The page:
Qbot malware is identified as an Oakbot by cybersecurity vendors. This malware is also known as Oakbot botnet and was discovered in 2009. The operators distributed Qbot to steal credentials of the user, making backdoors on devices that are infected and forming a world-spanning botnet.
In April 2010 Qbot uploaded 2GB stolen confidential information every week in its FTP servers. After Dec 2015 and start of 2016 Qbot malware has got the main update that has contributed with the latest spike of activity.
In the last decade, Qbot financial malware has affected thousands of business system, and it has now resurfaced with an improved version. Varonis, a data security provider, uncovered an attack that was reported by a customer. A new strain mainly an infection of Qbot known as Qakbot was trying to spread to a system on the network was detected by Varonis.
In the past decade, Qbot has been successful malware. The Qbot source code is available to cybercriminals that are easily modified and extended. Qbot was started as a Trojan to steal online banking credentials, but much improvement has been made in it, and new versions are out now.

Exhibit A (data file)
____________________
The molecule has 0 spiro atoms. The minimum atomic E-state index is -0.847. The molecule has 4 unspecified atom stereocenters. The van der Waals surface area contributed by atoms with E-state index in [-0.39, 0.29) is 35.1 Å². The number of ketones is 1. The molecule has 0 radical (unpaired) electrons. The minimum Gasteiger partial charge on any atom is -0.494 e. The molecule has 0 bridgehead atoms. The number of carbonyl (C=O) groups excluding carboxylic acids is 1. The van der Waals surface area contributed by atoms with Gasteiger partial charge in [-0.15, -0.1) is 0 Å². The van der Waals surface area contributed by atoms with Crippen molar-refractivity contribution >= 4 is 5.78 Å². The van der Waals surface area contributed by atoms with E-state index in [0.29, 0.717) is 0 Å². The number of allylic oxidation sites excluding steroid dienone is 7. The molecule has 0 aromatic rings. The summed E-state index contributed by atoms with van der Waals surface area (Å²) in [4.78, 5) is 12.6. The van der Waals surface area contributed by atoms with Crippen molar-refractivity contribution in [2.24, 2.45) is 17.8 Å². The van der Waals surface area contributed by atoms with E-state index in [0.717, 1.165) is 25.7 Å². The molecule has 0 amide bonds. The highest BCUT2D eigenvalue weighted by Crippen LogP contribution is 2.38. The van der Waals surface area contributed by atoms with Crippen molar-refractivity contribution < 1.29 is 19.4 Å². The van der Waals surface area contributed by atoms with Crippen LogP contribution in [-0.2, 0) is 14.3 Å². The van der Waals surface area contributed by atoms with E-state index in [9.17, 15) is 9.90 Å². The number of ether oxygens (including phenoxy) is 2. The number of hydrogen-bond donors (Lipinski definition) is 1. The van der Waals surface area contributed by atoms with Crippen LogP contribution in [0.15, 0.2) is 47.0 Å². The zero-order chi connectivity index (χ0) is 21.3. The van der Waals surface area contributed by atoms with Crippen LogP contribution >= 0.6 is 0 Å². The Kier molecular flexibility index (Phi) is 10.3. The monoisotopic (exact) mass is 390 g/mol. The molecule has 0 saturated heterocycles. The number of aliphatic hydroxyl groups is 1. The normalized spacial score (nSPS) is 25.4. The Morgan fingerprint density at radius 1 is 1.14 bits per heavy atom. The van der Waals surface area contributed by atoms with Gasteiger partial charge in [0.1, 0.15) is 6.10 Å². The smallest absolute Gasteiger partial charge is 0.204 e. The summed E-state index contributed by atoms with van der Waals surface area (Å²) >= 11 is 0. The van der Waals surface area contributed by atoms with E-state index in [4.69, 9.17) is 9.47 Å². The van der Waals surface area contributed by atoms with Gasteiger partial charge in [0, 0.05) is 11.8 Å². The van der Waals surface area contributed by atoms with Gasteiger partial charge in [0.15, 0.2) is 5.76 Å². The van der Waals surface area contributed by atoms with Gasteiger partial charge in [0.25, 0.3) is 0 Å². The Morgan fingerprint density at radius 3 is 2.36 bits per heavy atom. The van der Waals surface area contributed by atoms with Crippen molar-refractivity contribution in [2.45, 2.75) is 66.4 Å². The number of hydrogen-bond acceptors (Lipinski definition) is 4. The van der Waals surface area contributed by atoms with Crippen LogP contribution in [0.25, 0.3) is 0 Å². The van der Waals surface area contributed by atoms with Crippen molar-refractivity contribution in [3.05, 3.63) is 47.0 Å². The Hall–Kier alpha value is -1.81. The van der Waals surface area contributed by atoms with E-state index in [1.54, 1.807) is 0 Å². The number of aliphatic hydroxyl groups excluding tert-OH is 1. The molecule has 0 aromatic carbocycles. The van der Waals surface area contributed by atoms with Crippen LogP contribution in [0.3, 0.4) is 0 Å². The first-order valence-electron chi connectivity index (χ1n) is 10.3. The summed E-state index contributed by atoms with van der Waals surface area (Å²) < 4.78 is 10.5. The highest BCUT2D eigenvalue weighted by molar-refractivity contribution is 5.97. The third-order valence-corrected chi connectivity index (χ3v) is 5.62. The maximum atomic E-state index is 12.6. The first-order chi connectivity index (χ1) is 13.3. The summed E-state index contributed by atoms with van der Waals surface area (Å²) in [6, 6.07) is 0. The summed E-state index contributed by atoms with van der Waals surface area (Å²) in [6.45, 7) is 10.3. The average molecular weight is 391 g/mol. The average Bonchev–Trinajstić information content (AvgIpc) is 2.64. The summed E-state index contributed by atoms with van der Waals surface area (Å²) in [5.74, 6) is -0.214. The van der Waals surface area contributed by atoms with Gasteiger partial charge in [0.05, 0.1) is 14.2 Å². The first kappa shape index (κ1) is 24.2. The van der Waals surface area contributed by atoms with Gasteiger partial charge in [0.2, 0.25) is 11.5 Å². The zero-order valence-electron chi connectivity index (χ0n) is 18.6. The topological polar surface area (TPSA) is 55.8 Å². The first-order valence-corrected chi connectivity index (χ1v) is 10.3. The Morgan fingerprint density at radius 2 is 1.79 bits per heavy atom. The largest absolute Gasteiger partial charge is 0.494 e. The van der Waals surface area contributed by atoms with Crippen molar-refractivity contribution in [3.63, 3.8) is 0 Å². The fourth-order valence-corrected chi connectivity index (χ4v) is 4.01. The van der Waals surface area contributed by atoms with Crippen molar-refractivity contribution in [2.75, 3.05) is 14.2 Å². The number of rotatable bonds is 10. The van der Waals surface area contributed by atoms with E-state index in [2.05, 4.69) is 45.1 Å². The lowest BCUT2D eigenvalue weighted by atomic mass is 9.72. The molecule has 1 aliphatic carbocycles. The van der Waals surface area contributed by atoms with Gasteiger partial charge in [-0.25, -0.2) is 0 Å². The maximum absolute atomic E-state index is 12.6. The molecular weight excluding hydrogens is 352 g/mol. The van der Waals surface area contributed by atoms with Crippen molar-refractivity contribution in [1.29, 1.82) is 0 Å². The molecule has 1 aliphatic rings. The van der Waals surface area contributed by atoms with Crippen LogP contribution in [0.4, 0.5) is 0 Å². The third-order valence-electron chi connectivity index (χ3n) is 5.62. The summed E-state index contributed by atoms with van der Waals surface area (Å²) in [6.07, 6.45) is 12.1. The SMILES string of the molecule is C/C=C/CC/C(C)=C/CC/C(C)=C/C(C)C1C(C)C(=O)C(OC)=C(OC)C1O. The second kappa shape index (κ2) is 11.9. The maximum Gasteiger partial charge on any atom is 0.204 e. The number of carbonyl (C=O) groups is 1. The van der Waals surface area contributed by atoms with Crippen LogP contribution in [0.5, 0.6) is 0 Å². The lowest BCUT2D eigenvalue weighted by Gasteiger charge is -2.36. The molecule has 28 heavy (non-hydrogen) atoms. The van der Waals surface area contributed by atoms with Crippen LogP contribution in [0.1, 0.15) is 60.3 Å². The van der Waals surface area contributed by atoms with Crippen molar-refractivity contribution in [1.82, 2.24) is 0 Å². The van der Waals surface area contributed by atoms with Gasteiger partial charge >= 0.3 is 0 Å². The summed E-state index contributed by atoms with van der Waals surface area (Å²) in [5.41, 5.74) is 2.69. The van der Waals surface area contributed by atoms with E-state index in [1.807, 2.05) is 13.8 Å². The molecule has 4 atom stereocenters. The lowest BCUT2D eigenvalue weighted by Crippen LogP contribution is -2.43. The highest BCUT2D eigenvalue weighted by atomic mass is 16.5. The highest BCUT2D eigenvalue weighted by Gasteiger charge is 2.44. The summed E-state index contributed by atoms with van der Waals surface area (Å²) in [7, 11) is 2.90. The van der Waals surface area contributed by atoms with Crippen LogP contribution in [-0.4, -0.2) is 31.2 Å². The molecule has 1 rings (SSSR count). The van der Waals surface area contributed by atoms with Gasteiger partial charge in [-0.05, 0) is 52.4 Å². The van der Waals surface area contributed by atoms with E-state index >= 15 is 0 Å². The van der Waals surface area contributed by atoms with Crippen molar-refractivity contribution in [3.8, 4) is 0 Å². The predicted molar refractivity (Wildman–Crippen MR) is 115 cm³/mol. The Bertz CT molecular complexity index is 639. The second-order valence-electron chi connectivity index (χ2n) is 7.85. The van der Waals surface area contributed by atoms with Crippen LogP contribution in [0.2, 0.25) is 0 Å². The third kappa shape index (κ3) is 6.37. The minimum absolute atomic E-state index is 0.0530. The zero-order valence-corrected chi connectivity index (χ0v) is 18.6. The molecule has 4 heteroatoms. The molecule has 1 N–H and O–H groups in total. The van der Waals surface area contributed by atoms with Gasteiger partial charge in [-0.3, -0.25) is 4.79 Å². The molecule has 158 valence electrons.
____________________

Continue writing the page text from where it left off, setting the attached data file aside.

Qbot command and control server mixes codes and configurations sometimes to avoid signature-based antivirus detection. Qbot can quickly move across the corporate network as it has worm-like capabilities which brute-force the window domain credential.
Two-state polymorphism process is used by Qbot to generate a unique sample of malware-infected computers. Qbot malware is a credential harvester which has backdoor capabilities and is delivered by the help of Rig exploit kit. When a Qbot malware is downloaded on an infected computer, it immediately tries to raise the entire workstations.
Qbot uses network shared folders to steal credential, and if the folders are protected with a password, then they stole it from the window credential manager and internet explorer. To increase brute-force attacks, Qbot gets together with familiar users and password list combos.
Qbot infects as much as victims and gets an update from the C&C server at a regular interval of six hours. The updates also contain a new variant of malware, which is developed from the two-stage polymorphism process. The two-stage polymorphism process changes the structure of Qbot and helps it to avoid the anti-virus software detection.
The Qbot malware uses different legal certifications to sign maliciously executable to escape the detection on the network. The malware keeps on changing and developing and adding new tools which make it harder to detect and analyze.